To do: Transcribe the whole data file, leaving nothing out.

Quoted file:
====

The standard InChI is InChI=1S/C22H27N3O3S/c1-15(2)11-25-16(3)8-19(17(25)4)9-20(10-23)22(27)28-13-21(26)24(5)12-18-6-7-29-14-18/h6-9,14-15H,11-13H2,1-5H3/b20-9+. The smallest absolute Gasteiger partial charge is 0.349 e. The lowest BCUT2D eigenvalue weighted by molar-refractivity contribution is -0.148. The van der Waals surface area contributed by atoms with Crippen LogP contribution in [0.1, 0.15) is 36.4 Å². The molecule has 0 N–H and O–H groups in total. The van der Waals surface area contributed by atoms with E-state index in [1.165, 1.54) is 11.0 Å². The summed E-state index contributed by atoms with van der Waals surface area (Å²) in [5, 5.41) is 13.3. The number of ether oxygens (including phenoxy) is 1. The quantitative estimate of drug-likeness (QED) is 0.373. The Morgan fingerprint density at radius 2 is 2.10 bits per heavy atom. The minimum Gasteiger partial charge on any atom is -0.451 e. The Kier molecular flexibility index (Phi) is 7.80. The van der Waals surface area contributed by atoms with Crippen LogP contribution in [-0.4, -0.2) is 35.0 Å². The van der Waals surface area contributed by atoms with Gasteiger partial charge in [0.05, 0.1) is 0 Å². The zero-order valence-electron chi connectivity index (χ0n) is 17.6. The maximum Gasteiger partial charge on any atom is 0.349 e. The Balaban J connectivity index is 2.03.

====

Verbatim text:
The standard InChI is InChI=1S/C22H27N3O3S/c1-15(2)11-25-16(3)8-19(17(25)4)9-20(10-23)22(27)28-13-21(26)24(5)12-18-6-7-29-14-18/h6-9,14-15H,11-13H2,1-5H3/b20-9+. The smallest absolute Gasteiger partial charge is 0.349 e. The lowest BCUT2D eigenvalue weighted by molar-refractivity contribution is -0.148. The van der Waals surface area contributed by atoms with Crippen LogP contribution in [0.1, 0.15) is 36.4 Å². The molecule has 0 N–H and O–H groups in total. The van der Waals surface area contributed by atoms with E-state index in [1.165, 1.54) is 11.0 Å². The summed E-state index contributed by atoms with van der Waals surface area (Å²) in [5, 5.41) is 13.3. The number of ether oxygens (including phenoxy) is 1. The quantitative estimate of drug-likeness (QED) is 0.373. The Morgan fingerprint density at radius 2 is 2.10 bits per heavy atom. The minimum Gasteiger partial charge on any atom is -0.451 e. The Kier molecular flexibility index (Phi) is 7.80. The van der Waals surface area contributed by atoms with Crippen LogP contribution in [-0.4, -0.2) is 35.0 Å². The van der Waals surface area contributed by atoms with Gasteiger partial charge in [0.05, 0.1) is 0 Å². The zero-order valence-electron chi connectivity index (χ0n) is 17.6. The maximum Gasteiger partial charge on any atom is 0.349 e. The Balaban J connectivity index is 2.03.